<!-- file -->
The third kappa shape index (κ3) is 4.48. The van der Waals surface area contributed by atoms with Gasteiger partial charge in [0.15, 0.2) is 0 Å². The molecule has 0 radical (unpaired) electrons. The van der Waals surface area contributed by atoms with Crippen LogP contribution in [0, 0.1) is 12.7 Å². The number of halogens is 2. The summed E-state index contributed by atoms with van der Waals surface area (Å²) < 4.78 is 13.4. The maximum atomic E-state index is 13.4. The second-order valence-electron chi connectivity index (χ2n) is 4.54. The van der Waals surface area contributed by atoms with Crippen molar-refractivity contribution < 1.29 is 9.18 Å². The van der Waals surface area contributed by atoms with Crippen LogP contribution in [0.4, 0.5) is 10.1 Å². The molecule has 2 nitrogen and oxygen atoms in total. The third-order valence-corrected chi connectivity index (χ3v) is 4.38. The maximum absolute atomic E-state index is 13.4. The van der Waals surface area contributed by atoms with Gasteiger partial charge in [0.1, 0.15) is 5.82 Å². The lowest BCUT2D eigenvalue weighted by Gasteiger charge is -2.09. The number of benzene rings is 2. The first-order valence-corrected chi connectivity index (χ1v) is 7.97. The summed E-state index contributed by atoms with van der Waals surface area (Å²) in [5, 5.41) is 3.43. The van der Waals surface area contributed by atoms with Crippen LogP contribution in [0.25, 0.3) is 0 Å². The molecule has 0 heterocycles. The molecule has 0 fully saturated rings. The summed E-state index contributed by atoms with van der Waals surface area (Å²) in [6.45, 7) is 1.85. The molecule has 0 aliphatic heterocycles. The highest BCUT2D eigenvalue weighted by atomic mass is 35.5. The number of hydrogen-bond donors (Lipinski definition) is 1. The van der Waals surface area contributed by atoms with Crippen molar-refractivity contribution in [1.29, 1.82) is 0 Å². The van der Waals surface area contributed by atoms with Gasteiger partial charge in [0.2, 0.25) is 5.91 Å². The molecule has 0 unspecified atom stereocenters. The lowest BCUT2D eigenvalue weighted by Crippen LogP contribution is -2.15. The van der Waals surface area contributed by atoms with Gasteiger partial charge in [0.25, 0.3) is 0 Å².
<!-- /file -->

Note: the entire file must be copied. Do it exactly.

The third kappa shape index (κ3) is 4.48. The van der Waals surface area contributed by atoms with Gasteiger partial charge in [0.15, 0.2) is 0 Å². The molecule has 0 radical (unpaired) electrons. The van der Waals surface area contributed by atoms with Crippen LogP contribution in [0, 0.1) is 12.7 Å². The number of halogens is 2. The summed E-state index contributed by atoms with van der Waals surface area (Å²) < 4.78 is 13.4. The maximum atomic E-state index is 13.4. The second-order valence-electron chi connectivity index (χ2n) is 4.54. The van der Waals surface area contributed by atoms with Crippen molar-refractivity contribution < 1.29 is 9.18 Å². The van der Waals surface area contributed by atoms with Crippen LogP contribution in [0.4, 0.5) is 10.1 Å². The molecule has 2 nitrogen and oxygen atoms in total. The third-order valence-corrected chi connectivity index (χ3v) is 4.38. The maximum absolute atomic E-state index is 13.4. The van der Waals surface area contributed by atoms with Gasteiger partial charge in [0.1, 0.15) is 5.82 Å². The lowest BCUT2D eigenvalue weighted by Gasteiger charge is -2.09. The number of benzene rings is 2. The first-order valence-corrected chi connectivity index (χ1v) is 7.97. The summed E-state index contributed by atoms with van der Waals surface area (Å²) in [5, 5.41) is 3.43. The van der Waals surface area contributed by atoms with Crippen LogP contribution in [0.25, 0.3) is 0 Å². The molecule has 0 heterocycles. The molecule has 0 fully saturated rings. The summed E-state index contributed by atoms with van der Waals surface area (Å²) in [6.45, 7) is 1.85. The molecule has 0 aliphatic heterocycles. The highest BCUT2D eigenvalue weighted by atomic mass is 35.5. The number of hydrogen-bond donors (Lipinski definition) is 1. The van der Waals surface area contributed by atoms with Crippen molar-refractivity contribution in [1.29, 1.82) is 0 Å². The van der Waals surface area contributed by atoms with Gasteiger partial charge in [0.2, 0.25) is 5.91 Å². The molecule has 0 unspecified atom stereocenters. The lowest BCUT2D eigenvalue weighted by Crippen LogP contribution is -2.15. The van der Waals surface area contributed by atoms with Gasteiger partial charge in [0.25, 0.3) is 0 Å².